03 Apr Here Comes The Judge!
Bankruptcy judges are unusual creatures in the law. If you file bankruptcy, you often never actually come face-to-face with your judge. In many cases, even your attorney might not have to appear before the judge formally. Yet the judge is ultimately the one who makes everything in bankruptcy happen.
Bankruptcy court judgeships are created by Congress under Article I of the United States Constitution. So they are federal judges. But since they are not created under Article III which established the federal judiciary like the U.S. Supreme Court, bankruptcy judges are not appointed for life. Instead, they are appointed for 14-year terms. And they are appointed by the judges of the Circuit Court of Appeals which oversees the particular district.
The bankruptcy judges in each federal district will typically hear all matters that are integral to the bankruptcy process. Even if they were not experienced in bankruptcy prior to being appointed, they rapidly become experts in the process since their entire working day is devoted to bankruptcy. So the result is a specialized judge in a specialized court system devoted exclusively to this singular area of law.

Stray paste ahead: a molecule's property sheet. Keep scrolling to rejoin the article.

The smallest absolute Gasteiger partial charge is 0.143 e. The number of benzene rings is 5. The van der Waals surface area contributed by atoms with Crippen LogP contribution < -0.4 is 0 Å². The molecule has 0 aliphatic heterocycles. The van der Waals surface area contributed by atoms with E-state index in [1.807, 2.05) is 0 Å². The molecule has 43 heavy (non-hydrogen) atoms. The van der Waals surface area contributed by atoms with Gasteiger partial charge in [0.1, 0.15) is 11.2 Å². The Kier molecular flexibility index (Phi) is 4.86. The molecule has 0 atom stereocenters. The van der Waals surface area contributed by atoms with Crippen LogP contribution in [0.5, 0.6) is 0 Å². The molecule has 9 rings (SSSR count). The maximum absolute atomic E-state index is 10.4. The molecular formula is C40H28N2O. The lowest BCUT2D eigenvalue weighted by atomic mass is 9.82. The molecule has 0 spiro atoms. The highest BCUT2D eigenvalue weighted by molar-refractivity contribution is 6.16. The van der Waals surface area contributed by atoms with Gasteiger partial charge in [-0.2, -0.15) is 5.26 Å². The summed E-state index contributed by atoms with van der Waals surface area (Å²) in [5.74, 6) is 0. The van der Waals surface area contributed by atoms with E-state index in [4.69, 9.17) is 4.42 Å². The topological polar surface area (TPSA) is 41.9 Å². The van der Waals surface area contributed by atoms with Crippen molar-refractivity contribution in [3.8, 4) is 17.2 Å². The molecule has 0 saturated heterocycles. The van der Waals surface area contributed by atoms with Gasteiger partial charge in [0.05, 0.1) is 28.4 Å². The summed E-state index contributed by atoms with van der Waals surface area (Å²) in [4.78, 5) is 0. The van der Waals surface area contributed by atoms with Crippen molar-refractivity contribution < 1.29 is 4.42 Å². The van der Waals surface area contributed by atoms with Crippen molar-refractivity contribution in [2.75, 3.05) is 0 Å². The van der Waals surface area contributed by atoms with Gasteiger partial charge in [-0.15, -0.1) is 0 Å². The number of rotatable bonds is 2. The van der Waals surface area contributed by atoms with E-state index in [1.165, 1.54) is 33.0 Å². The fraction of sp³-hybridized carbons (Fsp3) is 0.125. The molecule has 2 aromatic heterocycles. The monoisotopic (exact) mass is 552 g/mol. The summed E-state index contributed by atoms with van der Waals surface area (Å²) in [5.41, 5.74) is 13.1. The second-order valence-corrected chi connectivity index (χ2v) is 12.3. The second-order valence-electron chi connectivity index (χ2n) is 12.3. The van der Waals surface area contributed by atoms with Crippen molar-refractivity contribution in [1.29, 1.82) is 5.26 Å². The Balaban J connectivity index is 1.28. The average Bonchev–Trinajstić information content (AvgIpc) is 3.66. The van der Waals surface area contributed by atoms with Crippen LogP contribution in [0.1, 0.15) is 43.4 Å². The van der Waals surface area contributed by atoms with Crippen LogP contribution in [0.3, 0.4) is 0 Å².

Bankruptcy judges are paid 92% of a district court judge’s salary, which works out to about $150,000 per year. Although this is a magnificent sum for the typical consumer, we should keep in mind that the starting salaries for new attorneys in New York law firms is over $160,000 and the average partner salary exceeds $500,000. So serving on the bench for experienced bankruptcy judges typically means sacrificing hundreds of thousands of dollars of potential income in the private sector.
For lawyers who typically practice where the judges hear all variety of legal disputes on any given day, ranging from divorce, to criminal charges, to landlord-tenant and contract disputes, it can be a wake-up call to appear in bankruptcy court. Rather than needing to “educate” the judge about issues because most judges simply cannot be all-knowing on every area of law they may have to address, you can often find yourself being educated by the judge who lives and breathes nothing else.
The specialized bankruptcy court and judge system has been a remarkable success in the United States. Despite a massive increase in the numbers of cases pouring through the system, the total number of judges has barely increased nationally (although many judges volunteered to step-in as visiting judges in other districts and retired judges have stayed on as senior judges to help out) and the cases are virtually always proceeding through the system at paces that other court systems can only envy.
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